His daughter scored 1380 out of a possible 1600 on the exam, which placed her in the 96th percentile nationally. But Huneeus complained to Singer about his daughter’s score in an Aug. 30 phone call that was monitored by a court-authorized wiretap and wondered why it wasn’t a higher mark, such as 1550.

Singer told Huneeus that he could not get a higher score for the daughter because the exam would be investigated based on her grades, prosecutors alleged.

Singer then explained the scheme, noting he would take the transcript and SAT score of Huneeus’ daughter to Heinel to help her get admission under the guise of being a USC athletic recruit, according to court documents. Singer worked on a fraudulent water polo profile for the daughter to go along with the submission. For example, Singer could not locate a suitable photo of Huneeus’ daughter playing water polo, so he used someone else.

On the call, Huneeus acknowledged that his daughter was not qualified to be a water polo recruit and expressed concern about “this thing blow(ing) up in my face.” Singer replied: “hasn’t in 24 years.”

Huneeus’ daughter received a conditional acceptance from USC on Nov. 7, 2018. Twelve days later, Huneeus sent a $50,000 check made payable to USC Women’s Athletics Board in care of Heinel, prosecutors alleged.

A spokesman for Marin Academy, a San Rafael private high school, confirmed Tuesday night that Huneeus is an academy parent.

In an early email inquiry about how best to “position” her son for college admission, Palatella, 63, suggested money was no obstacle “for the right environment” for her son, though “he can never know,” she wrote, according to the indictment.

Palatella, head of International Beverage and proprietor of Preservation Distillery in Bardstown, Kentucky, paid $475,000 to Singer’s “nonprofit foundation” and sent $100,000 to the USC Women’s Athletic Board upon learning that her son had been accepted as an athletic recruit even though he had taken a year off from playing high school football and, she acknowledged, wasn’t big enough to play in college, the indictment said.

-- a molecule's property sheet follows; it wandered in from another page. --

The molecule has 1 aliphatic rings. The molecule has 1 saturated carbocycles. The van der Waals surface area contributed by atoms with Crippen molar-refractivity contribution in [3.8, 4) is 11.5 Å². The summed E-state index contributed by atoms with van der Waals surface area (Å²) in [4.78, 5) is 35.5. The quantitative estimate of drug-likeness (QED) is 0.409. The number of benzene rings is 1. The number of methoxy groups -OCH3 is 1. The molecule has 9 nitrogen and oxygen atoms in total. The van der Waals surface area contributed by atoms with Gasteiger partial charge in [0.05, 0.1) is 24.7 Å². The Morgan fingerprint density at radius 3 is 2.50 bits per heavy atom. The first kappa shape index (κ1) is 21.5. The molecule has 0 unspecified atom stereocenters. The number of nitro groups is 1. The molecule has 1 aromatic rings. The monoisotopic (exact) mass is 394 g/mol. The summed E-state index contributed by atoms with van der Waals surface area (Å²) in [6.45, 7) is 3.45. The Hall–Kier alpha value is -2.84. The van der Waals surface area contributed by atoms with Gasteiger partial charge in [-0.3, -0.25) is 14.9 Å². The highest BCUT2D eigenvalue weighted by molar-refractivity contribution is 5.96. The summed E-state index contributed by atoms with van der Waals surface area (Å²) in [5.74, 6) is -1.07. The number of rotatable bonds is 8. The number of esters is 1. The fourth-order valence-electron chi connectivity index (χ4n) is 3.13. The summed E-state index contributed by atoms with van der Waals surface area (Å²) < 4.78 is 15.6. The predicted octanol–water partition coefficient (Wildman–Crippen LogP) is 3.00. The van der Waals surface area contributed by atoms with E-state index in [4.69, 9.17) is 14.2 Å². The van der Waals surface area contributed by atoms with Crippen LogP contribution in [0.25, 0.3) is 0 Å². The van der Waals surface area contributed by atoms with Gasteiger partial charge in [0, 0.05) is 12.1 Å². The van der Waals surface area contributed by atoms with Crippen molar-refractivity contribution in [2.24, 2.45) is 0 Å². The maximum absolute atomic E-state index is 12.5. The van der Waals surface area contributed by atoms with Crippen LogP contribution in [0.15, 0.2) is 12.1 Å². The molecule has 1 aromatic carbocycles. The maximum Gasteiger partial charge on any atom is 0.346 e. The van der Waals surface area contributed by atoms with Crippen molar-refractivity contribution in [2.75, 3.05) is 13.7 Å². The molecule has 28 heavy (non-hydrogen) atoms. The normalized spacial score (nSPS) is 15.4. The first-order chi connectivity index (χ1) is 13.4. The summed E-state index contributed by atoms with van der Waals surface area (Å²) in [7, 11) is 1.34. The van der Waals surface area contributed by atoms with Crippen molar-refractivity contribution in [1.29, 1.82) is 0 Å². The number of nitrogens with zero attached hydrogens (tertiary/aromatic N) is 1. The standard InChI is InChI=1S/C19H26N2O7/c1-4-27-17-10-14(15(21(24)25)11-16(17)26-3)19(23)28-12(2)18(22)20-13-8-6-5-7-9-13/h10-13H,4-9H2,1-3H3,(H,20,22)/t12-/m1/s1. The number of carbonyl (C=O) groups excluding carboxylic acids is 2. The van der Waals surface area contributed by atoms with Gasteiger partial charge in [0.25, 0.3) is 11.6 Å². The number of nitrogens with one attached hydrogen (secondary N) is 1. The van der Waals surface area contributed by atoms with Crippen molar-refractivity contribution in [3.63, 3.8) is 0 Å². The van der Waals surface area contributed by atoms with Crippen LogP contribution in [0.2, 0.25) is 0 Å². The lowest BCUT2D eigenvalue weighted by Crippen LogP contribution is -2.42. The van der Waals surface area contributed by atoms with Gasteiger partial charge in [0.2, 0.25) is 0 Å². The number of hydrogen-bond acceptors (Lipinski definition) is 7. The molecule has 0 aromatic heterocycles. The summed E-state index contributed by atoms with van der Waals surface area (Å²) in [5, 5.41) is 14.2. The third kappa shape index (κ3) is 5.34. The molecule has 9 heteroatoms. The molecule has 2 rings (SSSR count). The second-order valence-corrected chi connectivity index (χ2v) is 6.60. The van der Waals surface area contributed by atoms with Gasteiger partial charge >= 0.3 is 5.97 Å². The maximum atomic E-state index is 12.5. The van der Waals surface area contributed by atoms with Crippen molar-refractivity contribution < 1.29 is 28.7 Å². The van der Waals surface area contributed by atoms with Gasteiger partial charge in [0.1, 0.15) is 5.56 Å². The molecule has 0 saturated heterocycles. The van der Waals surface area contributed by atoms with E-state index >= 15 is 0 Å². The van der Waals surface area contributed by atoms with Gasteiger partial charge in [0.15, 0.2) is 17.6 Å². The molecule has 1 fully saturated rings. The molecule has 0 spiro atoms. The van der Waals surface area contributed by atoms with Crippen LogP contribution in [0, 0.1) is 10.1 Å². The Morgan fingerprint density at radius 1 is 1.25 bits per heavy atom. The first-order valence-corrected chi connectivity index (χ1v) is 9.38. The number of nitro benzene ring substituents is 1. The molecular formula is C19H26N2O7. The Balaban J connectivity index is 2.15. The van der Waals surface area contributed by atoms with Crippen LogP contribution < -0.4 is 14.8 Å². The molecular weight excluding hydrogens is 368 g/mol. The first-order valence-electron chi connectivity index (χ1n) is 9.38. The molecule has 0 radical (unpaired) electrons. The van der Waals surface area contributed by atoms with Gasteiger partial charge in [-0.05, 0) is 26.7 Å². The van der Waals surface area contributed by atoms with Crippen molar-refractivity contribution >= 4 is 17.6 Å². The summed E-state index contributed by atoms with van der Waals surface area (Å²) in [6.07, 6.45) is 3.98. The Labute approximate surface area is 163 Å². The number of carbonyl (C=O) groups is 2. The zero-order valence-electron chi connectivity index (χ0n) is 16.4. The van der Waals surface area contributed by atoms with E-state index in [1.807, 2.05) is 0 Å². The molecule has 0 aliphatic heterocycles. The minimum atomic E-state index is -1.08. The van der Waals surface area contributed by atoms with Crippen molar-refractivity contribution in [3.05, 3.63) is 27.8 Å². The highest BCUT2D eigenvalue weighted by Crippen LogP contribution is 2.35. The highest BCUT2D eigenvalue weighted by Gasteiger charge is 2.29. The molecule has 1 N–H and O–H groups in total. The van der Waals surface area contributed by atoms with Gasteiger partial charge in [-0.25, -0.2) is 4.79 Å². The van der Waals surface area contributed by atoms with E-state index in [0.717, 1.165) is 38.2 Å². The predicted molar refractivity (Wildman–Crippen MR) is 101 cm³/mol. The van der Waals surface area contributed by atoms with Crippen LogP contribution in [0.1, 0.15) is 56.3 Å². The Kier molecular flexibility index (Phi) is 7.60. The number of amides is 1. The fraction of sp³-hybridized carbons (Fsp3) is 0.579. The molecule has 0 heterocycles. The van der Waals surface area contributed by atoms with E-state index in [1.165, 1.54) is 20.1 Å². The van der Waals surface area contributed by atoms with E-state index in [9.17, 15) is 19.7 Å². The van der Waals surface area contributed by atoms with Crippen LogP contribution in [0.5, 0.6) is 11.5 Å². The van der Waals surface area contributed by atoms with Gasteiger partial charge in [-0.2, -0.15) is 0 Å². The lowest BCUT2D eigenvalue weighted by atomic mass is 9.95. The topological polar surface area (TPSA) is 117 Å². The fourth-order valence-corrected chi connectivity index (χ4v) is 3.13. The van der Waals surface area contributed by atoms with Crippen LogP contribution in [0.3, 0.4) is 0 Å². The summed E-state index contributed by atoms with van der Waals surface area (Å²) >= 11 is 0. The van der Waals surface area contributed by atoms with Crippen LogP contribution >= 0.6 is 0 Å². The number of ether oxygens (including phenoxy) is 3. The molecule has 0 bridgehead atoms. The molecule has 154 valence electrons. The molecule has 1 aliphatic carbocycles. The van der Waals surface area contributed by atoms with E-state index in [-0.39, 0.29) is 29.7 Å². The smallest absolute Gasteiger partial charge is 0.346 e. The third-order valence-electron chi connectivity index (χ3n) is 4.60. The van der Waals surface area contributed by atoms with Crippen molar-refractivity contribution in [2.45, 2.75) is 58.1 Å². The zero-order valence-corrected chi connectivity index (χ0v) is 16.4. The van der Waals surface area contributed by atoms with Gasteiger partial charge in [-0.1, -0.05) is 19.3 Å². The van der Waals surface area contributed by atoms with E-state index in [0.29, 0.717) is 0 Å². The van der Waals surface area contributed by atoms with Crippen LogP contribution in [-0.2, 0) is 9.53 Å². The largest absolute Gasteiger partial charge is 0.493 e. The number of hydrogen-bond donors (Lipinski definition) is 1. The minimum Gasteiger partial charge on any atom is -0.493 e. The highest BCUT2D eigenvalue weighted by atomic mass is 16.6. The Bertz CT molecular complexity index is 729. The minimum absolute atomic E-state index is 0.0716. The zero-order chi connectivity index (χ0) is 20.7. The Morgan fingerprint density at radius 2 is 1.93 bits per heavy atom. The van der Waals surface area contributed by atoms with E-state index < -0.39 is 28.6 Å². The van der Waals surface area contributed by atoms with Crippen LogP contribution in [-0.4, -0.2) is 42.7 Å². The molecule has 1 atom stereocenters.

But that did not stop her from submitting a photo of her son in a football uniform from a previous season for use with a player profile assembled by former USC assistant women’s soccer Coach Laura Janke, who also was charged Tuesday. That profile, among other things, described Palatella’s son as an “active player” on his high school’s defensive line and a “long snapper,” as well as a member of several local and statewide championship teams between 2015 and 2017, the indictment said.

Palatella has had a home in Hillsborough, as well as Healdsburg. Her son appears on the 2015 and 2017 team rosters for Sacred Heart Preparatory School in Atherton.

Even before smoothing her son’s path to college based on his athleticism, Palatella had made sure his college admissions test scores would be up to snuff, making arrangements for a time extension on his admission exams and ensuring he took the test in West Hollywood, like Huneeus did, prosecutors said.

Her son scored 1410 out of a possible 1600, and a day later, she sought clarification via email about what the indictment calls the “price list,” asking about “the number it would take to get admitted even with the fudging of the scores,” the indictment states.

She learned it would take a “large but not significant” donation to secure a 75 percent chance of admission to USC, though something like Georgetown a might take more than $1 million.

Once his application and football profile had been submitted, Patella’s son was offered a conditional acceptance as a football recruit in November 2017 by USC’s senior associate athletic director Donna Heinel, who is charged in the indictment.

His formal acceptance arrived the following March, followed six days later by a $400,000 invoice for the Key Word Foundation.

Months later, Singer called Palatella to let her know he was being audited by the IRS and wanted to make sure that she felt comfortable about the donations she had made to help underserved kids through his foundation, according to the indictment.

He also wanted to “make sure that our stories are the same,” he said.

Huneeus had a similar exchange with Singer.

On Nov. 29, Singer told him his foundation was being audited by the IRS and asked him to tell federal agents the $50,000 donation was for underserved kids and not for the assistance with his daughter, the indictment states. The call was recorded.

At first, Huneeus was taken aback. “Dude, dude, what do you think, I’m a moron?”

Singer replied no.

“I’m going to say that I’ve been inspired how you’re helping underprivileged kids get into college. Totally got it,” Huneeus said according to prosecutors.

You can reach Staff Writer Bill Swindell at 707-521-5223 or On Twitter @BillSwindell. You can reach Staff Writer Mary Callahan at 707-521-5249 or On Twitter @MaryCallahanB.